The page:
Aug 23, 2016
How to Drive a Mercedes-Benz Unimog
Behind the wheel of Mercedes-Benz’s legendary all-wheel-drive off-road expedition trucks in Germany’s Black Forest, PLUS a fireside chat with Gunther Holtorf, who’s put in a million kilometers on his trusty 1988 G-wagen, driving to nearly every country in the world.
When Daimler invited me to Stuttgart over a weekend to go on a drive to the Black Forest in Germany, I couldn’t say no – especially when I learnt that we’d get a chance to test the legendary Unimog off-road truck on a test track in Ötigheim.
Accompanied by mostly German car and adventure travel journalists, we headed out to the Unimog Museum for a briefing – where we also met our companion for the trip, legendary traveler Gunther Holtorf, who’s driven nearly a million kilometers in his trusty G-wagen “Otto”, to nearly every single country in the world.
I’d gotten a fantastic introduction to the off-road capabilities of the G-wagen during my desert drive in Namibia in a month before. However, I’d never driven a Unimog before.
At the museum we got a first look at our convoy: expedition Unimogs with fully-livable campers (from Merex, a specialist Unimog service-provider and builder); a Zetros; a G-class; and the new Sprinter van and V-class (great for surf trips!). All were fitted out for sleeping in overnight in the rolling hills of southern Germany’s Black Forest region.
We got a jaw-dropping introduction to the capabilities of these off-road trucks at the testing ground – their professional driver leisurely drove the vehicles up and down on everything from 60% to 110% gradients. Then, with no second thoughts, we watched as the trucks were driven in reverse up a stairway.
After a while, it became like watching a video game – the “Mogs” and Zetros were driven over boulders, through bombshell craters, meter-deep waterways, and obstacle courses that would literally break the spine of any other vehicle.
Check out the following pictures to see the incredible articulation and suspension of the Mog.
Finally, I got a chance to get behind the wheel of the incredible off-road truck. It felt surprisingly easy to drive, with three diff locks which one could engage as needed, automated tire-control systems and a lot more I wasn’t familiar with. Modern “Mogs” have a surprising amount of electronics in it, just like the G-classes I drove a month before in Namibia. I climbed into the cabin, adjusted my seat, and followed the instructor’s guidance. The Mog practically drove itself, and I found myself climbing up steep inclines and terrain that would have been difficult to walk on, let alone drive. I began to imagine the potential and possibilities for expeditions in remote regions of the world, as has been done before with these vehicles – from desert crossings to scientific expeditions and explorations.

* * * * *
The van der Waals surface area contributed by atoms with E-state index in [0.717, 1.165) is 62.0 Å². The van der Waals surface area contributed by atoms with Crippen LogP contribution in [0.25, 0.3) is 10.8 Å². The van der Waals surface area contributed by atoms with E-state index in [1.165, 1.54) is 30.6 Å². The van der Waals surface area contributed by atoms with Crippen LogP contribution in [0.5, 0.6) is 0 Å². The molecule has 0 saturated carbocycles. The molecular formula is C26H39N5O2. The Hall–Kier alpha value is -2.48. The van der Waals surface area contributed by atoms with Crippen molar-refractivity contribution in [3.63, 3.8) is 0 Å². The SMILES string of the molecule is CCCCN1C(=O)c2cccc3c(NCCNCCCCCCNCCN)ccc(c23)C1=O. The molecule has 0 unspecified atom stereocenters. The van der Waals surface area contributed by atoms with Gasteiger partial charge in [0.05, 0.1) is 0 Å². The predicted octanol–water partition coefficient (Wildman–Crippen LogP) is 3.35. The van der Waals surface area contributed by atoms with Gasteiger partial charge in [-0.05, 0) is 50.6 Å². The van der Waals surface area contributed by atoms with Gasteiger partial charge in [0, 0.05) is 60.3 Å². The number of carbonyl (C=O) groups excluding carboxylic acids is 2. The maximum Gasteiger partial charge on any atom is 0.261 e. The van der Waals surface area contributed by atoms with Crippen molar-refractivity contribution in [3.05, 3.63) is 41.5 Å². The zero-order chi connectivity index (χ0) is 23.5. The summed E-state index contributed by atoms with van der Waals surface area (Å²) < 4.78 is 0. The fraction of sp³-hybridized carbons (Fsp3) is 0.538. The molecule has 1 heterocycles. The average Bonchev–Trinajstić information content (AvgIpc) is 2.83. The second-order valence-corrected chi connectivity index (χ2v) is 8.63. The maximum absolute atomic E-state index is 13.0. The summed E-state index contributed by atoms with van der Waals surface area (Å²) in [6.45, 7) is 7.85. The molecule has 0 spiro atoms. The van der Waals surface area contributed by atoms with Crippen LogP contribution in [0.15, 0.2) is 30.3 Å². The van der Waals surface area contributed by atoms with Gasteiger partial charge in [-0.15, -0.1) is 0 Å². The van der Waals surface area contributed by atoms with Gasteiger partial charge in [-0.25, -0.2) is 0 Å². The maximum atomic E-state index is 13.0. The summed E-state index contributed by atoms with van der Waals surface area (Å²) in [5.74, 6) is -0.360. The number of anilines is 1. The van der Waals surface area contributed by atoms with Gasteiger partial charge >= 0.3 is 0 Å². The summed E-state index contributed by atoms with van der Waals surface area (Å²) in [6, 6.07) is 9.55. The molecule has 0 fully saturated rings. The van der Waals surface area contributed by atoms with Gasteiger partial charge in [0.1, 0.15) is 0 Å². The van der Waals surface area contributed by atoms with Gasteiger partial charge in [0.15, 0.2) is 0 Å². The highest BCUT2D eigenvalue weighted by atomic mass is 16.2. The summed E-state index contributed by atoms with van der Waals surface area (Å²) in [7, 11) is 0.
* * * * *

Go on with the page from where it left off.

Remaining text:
For us at The Outdoor Journal, sustainability is our top concern. We realize the need for vehicles in our daily lives as well as for global adventures but we always want to find out more. Modern Mogs are Euro-6 compliant and are constantly engineered to evolve with time.
So are we going to see a hybrid or electric Unimog? Mercedes did just release a first-of-its-kind fully-electric 26-tonne urban truck last month. Hopefully this is a trend that will also eventually percolate down to this very hardy 60-year-old outdoor off-road platform.
Feature Image: The Unimog’s “home” is in Gaggenau, where it was first manufactured, and from there we drove further south into the Black Forest or Schwarzwald, the legendary, haunted, deeply forested hills that form a historic border region between France, Switzerland and Germany © Apoorva Prasad/ The Outdoor Journal